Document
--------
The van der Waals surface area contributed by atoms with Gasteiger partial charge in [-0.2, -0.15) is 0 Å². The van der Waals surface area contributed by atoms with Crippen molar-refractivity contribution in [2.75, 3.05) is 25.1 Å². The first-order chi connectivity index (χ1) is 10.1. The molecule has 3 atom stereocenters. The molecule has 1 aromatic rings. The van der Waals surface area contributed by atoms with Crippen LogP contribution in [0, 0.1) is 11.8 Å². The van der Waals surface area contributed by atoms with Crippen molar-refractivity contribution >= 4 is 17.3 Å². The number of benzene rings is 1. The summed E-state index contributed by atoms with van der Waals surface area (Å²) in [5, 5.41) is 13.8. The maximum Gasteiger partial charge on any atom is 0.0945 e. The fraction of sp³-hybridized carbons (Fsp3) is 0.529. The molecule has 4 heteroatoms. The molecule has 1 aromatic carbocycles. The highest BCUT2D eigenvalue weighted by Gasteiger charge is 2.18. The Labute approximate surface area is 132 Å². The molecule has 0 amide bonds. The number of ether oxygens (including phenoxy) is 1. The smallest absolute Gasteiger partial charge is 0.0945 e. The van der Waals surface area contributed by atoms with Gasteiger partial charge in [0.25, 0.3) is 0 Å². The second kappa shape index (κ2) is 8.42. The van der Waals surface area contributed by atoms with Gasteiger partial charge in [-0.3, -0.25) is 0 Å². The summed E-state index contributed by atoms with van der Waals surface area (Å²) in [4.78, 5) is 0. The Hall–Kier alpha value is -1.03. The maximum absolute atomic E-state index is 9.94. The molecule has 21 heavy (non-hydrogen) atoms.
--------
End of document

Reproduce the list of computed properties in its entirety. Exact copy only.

The van der Waals surface area contributed by atoms with Gasteiger partial charge in [-0.2, -0.15) is 0 Å². The van der Waals surface area contributed by atoms with Crippen molar-refractivity contribution in [2.75, 3.05) is 25.1 Å². The first-order chi connectivity index (χ1) is 10.1. The molecule has 3 atom stereocenters. The molecule has 1 aromatic rings. The van der Waals surface area contributed by atoms with Crippen LogP contribution in [0, 0.1) is 11.8 Å². The van der Waals surface area contributed by atoms with Crippen molar-refractivity contribution >= 4 is 17.3 Å². The number of benzene rings is 1. The summed E-state index contributed by atoms with van der Waals surface area (Å²) in [5, 5.41) is 13.8. The maximum Gasteiger partial charge on any atom is 0.0945 e. The fraction of sp³-hybridized carbons (Fsp3) is 0.529. The molecule has 4 heteroatoms. The molecule has 1 aromatic carbocycles. The highest BCUT2D eigenvalue weighted by Gasteiger charge is 2.18. The Labute approximate surface area is 132 Å². The molecule has 0 amide bonds. The number of ether oxygens (including phenoxy) is 1. The smallest absolute Gasteiger partial charge is 0.0945 e. The van der Waals surface area contributed by atoms with Gasteiger partial charge in [0.25, 0.3) is 0 Å². The second kappa shape index (κ2) is 8.42. The van der Waals surface area contributed by atoms with Gasteiger partial charge in [-0.3, -0.25) is 0 Å². The summed E-state index contributed by atoms with van der Waals surface area (Å²) in [4.78, 5) is 0. The Hall–Kier alpha value is -1.03. The maximum absolute atomic E-state index is 9.94. The molecule has 21 heavy (non-hydrogen) atoms.